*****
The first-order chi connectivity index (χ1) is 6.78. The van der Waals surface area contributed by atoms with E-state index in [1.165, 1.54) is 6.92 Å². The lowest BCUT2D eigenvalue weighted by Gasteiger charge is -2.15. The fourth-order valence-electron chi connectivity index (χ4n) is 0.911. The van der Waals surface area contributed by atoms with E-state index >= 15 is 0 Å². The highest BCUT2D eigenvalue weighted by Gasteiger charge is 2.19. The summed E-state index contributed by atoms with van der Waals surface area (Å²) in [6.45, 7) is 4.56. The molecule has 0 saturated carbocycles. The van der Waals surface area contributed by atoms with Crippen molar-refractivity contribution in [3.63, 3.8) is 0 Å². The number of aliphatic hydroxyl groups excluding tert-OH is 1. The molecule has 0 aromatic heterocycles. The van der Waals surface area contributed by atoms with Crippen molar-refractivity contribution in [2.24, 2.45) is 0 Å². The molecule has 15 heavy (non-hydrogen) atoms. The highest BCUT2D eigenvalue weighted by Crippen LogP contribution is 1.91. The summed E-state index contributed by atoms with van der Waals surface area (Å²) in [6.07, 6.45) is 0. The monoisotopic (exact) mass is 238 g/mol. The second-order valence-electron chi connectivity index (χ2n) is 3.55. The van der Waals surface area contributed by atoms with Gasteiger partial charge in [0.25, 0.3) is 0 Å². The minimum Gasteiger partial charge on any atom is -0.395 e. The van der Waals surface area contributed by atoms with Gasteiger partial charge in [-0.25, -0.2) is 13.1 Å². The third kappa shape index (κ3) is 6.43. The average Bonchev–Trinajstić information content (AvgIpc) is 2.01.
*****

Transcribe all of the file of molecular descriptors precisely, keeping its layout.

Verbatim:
The first-order chi connectivity index (χ1) is 6.78. The van der Waals surface area contributed by atoms with E-state index in [1.165, 1.54) is 6.92 Å². The lowest BCUT2D eigenvalue weighted by Gasteiger charge is -2.15. The fourth-order valence-electron chi connectivity index (χ4n) is 0.911. The van der Waals surface area contributed by atoms with E-state index >= 15 is 0 Å². The highest BCUT2D eigenvalue weighted by Gasteiger charge is 2.19. The summed E-state index contributed by atoms with van der Waals surface area (Å²) in [6.45, 7) is 4.56. The molecule has 0 saturated carbocycles. The van der Waals surface area contributed by atoms with Crippen molar-refractivity contribution in [3.63, 3.8) is 0 Å². The number of aliphatic hydroxyl groups excluding tert-OH is 1. The molecule has 0 aromatic heterocycles. The van der Waals surface area contributed by atoms with Crippen molar-refractivity contribution in [2.24, 2.45) is 0 Å². The molecule has 15 heavy (non-hydrogen) atoms. The highest BCUT2D eigenvalue weighted by Crippen LogP contribution is 1.91. The summed E-state index contributed by atoms with van der Waals surface area (Å²) in [6.07, 6.45) is 0. The monoisotopic (exact) mass is 238 g/mol. The second-order valence-electron chi connectivity index (χ2n) is 3.55. The van der Waals surface area contributed by atoms with Gasteiger partial charge in [0.25, 0.3) is 0 Å². The minimum Gasteiger partial charge on any atom is -0.395 e. The van der Waals surface area contributed by atoms with Gasteiger partial charge in [-0.25, -0.2) is 13.1 Å². The third kappa shape index (κ3) is 6.43. The average Bonchev–Trinajstić information content (AvgIpc) is 2.01.